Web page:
Global airline industry profits to falter at $3bn in 2012

A second year of declining returns expected since profits peaked in 2010.

Low-flying jets: profits to decline once again. Photograph: Getty Images

Global airline industry profits are expected to be $3bn in 2012, yielding a net profit margin of just 0.5 per cent, according to a new forecast released by the International Air Transport Association (IATA). The estimate takes into account the likelihood that the sovereign debt crisis in the eurozone will intensify.

If the forecast holds, this will be the second year of declining returns since airline profits peaked in 2010 at $15.8bn, with a net profit margin of 2.9 per cent. In 2011, industry profits fell to $7.9bn for a 1.3 per cent net profit margin.

Compared with the previous forecast in March, North American and Latin American carriers are expected to see improved prospects. The outlook for African carriers is unchanged. But the outlook for European, Asia-Pacific and Middle Eastern carriers has been downgraded, with European losses now expected to be $1.1bn (nearly double the previously forecast $600m loss).

Tony Tyler, director-general and CEO of IATA, said:

The $3bn industry profit forecast has not changed. But almost everything in the equation has. Demand has been better than expected so far this year. And fuel prices are now lower than previously anticipated but that’s on the expectation of economic weakness ahead. The eurozone crisis is standing in the way of improved profitability and we continue to face the prospect of a net profit margin of just 0.5 per cent.

A summary of global trends:

Traffic

Markets in Asia, Latin America, and the Middle East, where economies have been more robust, will remain strongest in 2012. However, a weaker second half of the year is expected as deepening problems in Europe damage confidence. Passenger numbers are expected to reach 3.0 billion this year, up from 2.8 billion in 2011.

Profitability

Operating revenues are expected to reach $631bn this year, while operating costs will grow to $623bn. The resulting operating profit or EBIT of $8.6bn reflects the narrowness of the gap between revenues and costs.

Capacity and costs and revenues

Growth in available tonnes kilometres, a combined measure for the passenger and cargo capacity, is forecast to be limited to 3.3 per cent this year, compared with growth in both passenger and cargo traffic of 3.5 per cent. Revenue growth is expected to slow from 9.3 per cent in 2011 to 5.7 this year.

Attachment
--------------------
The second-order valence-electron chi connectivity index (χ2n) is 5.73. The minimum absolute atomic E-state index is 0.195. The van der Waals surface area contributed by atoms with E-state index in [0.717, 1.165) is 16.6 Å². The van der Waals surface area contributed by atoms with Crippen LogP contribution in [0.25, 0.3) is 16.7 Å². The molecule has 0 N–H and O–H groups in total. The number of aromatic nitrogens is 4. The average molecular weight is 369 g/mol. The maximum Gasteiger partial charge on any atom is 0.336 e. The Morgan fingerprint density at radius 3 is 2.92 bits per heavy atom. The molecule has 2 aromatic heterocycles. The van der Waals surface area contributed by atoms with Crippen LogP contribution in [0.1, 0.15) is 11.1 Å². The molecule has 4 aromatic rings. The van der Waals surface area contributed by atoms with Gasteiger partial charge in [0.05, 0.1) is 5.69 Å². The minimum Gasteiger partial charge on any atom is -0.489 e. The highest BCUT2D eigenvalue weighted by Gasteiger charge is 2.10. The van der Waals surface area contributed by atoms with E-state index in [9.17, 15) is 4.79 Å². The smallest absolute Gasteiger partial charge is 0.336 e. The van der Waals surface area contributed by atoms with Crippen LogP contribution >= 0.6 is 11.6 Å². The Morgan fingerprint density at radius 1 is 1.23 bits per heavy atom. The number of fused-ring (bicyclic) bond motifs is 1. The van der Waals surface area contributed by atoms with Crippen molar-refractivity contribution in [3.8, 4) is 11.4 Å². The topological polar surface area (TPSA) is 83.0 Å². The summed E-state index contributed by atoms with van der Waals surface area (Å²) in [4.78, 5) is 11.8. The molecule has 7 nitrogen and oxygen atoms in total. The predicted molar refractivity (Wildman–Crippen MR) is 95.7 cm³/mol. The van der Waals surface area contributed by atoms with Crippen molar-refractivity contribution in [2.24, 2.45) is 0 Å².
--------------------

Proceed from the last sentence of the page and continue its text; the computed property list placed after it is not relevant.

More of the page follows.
Oil prices and economic growth

Oil prices have slipped below $100/barrel (Brent), as the eurozone crisis generated fears of recession, having been above $120/barrel earlier this year. Even with this price softening, fuel is still expected to account for 33 per cent of airline operating costs.

The world GDP growth, a key driver of airline profitability, is expected to be 2.1 per cent this year. Historically, the airline industry has fallen into losses (at a global level) when world GDP growth declined below 2 per cent.

Tyler added:

Although airlines face the common challenges of high fuel prices and economic uncertainty, the regional picture is diverse. Carriers in the Americas are seeing improved prospects for 2012. The rest of the world is seeing reduced profitability. For European carriers, the business environment is deteriorating rapidly resulting in sizable losses.

Outlook by region:

In 2012, North American carriers are expected to post a profit of $1.4bn, while European carriers are expected to post aggregate losses of $1.1bn as the eurozone crisis continues.

This year, Asia-Pacific carriers are anticipated to make a contribution of $2bn for industry profits, while the Middle East carriers are expected to post profits of $0.4bn, down from the March projection of $0.5bn.

Latin American carriers are expected to post profits of $0.4bn this year. The outlook for African carriers is unchanged with an expected loss of $0.1bn.